• Tablets that are taken by mouth
  • Shots into a muscle, known as intramuscular injections
  • Vaginal gels or suppositories (medication inserted into the vagina)

Progesterone is rapidly cleared from the body when given by mouth, which makes it difficult to use progesterone this way, especially if it is needed only in smaller doses.

Micronized progesterone, which is decreased in particle size for longer effect, can be taken in some instances. It may be prescribed as part of a menopausal hormone replacement regime or to restore periods if you stopped getting periods before menopause.

Progestins, medications that have similar properties to progesterone, provide an option that can be effective when taken by mouth.

For Pregnancy After IVF

For some women, it may be necessary to take supplemental progesterone during pregnancy.

If you conceived with the help of in vitro fertilization (IVF), you might not ovulate naturally and your corpus luteum may not produce enough progesterone.

Your healthcare provider may recommend some type of progesterone support either in the form of a vaginal gel or suppository, tablet, or injections until about 10 to 12 weeks of pregnancy.

Supplemental progesterone may also be used during IVF or intrauterine insemination (IUI) to help promote pregnancy.

For Preterm Labor Prevention

If you have a history of preterm delivery and/or preterm premature rupture of membranes in a previous pregnancy, you may be a candidate to use progesterone injections to try to prevent another preterm birth.

These are weekly injections of a specific type of progesterone that usually begin at 16 to 24 weeks and continue through 36 weeks of pregnancy.

For Contraception

Oral medications containing progestins are commonly used as a contraceptive to prevent pregnancy. An increase in progesterone and its properties prevents ovulation.

Different synthetic progestins act on the progesterone hormone receptors in your body.

Progestins are used in all hormone-containing contraceptives including:

Most of these synthetic progestins are derived from testosterone. 

For Conditions That Cause Excess Estrogen

Progesterone and estrogen act together to prepare the body for pregnancy, and to support many other bodily functions.

In a normal menstrual cycle in which you don't become pregnant, the buildup and shedding of the lining of your uterus are controlled by a balance between estrogen and progesterone.

If you have a condition where you are not ovulating but have excess estrogen—which is the case in polycystic ovary syndrome (PCOS) and occasionally in obesity—your healthcare provider may suggest the use of a progestin to help protect the lining of your uterus and to treat abnormal uterine bleeding.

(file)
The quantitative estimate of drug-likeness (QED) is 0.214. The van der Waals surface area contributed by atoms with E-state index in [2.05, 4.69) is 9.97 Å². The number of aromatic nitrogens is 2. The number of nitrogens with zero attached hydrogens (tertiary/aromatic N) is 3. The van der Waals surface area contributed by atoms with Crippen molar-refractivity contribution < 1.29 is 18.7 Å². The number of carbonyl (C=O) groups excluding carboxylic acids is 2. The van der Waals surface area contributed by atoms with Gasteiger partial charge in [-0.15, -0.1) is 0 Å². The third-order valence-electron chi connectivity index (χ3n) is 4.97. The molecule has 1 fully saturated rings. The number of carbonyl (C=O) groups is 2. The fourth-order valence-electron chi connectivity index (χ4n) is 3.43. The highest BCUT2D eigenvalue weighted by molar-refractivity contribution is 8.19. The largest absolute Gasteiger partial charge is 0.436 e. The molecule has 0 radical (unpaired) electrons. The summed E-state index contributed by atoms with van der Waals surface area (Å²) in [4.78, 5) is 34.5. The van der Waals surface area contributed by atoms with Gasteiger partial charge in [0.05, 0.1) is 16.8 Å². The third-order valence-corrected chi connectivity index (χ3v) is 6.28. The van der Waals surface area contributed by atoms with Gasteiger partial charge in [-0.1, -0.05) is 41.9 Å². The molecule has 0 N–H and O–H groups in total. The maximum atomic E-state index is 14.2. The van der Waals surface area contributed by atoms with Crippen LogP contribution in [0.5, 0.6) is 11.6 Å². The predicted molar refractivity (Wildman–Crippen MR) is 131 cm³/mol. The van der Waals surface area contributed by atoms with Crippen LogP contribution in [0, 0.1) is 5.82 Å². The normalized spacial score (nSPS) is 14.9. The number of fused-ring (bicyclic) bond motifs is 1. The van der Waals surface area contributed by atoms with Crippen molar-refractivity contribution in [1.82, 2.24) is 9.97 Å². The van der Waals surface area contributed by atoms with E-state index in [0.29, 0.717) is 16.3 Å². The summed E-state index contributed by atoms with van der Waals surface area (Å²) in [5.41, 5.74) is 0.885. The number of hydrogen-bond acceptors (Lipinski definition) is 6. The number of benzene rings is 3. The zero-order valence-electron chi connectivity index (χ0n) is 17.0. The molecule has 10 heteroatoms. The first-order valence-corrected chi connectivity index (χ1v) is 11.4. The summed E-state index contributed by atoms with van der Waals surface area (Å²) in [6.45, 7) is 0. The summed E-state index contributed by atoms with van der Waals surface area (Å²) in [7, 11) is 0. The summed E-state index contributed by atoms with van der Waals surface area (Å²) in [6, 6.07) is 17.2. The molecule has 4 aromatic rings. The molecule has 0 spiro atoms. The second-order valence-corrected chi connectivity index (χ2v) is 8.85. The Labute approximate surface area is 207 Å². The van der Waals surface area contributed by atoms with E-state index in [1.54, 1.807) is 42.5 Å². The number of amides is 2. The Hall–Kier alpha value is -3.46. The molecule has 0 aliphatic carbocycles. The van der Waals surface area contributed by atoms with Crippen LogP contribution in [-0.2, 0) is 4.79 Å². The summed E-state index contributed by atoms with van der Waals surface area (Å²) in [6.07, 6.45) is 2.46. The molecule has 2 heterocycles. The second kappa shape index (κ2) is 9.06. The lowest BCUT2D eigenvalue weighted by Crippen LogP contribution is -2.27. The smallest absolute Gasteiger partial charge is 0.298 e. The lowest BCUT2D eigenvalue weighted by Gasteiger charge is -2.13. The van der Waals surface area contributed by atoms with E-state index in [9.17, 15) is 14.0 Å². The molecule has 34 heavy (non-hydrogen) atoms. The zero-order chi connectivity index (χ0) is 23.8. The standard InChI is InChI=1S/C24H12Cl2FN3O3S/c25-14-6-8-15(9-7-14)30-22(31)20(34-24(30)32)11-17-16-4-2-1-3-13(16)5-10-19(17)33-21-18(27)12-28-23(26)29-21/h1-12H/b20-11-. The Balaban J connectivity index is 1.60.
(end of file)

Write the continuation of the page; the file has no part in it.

For Hormone Replacement Therapy

Progestins are also typically used in many hormone replacement options for the management of menopause symptoms. During menopause, the majority of the unpleasant symptoms, such as hot flashes, are caused by a lack of estrogen.

Taking an estrogen replacement alone will effectively treat these symptoms and protect your bones. However, if you still have your uterus, you may need to also use a progestin or progesterone supplement to prevent abnormal growth of your endometrium and to reduce the risk of endometrial cancer.


Progesterone can be supplemented in certain situations. It can also be used to either prevent or help sustain a pregnancy and is sometimes used in hormone replacement therapy during menopause. Forms include pills, shots, vaginal gels, and suppositories.


Progesterone is a sex hormone that plays crucial roles in the menstrual cycle and all stages of pregnancy. It also plays a role in breast development and preparing for breastfeeding.

In males, progesterone produced by the adrenal glands and testes plays a role in making testosterone.

Progesterone can be supplemented to support a pregnancy if there are certain risks, such as a history of preterm birth.

Progestins, which act similar to progesterone, are commonly used in hormonal contraceptives and hormone replacement therapy during menopause.

A Word From Verywell

Progesterone plays many roles in the body and it may affect your moods and energy levels in different ways. Different types and formulations of supplemental progesterone have many different uses—including helping promote pregnancy and for contraception.

If you have any concerns about your hormone levels, discuss them with your healthcare provider.

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Verywell Health uses only high-quality sources, including peer-reviewed studies, to support the facts within our articles. Read our editorial process to learn more about how we fact-check and keep our content accurate, reliable, and trustworthy.
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By Andrea Chisholm, MD
Andrea Chisolm, MD, is a board-certified OB/GYN who has taught at both Tufts University School of Medicine and Harvard Medical School.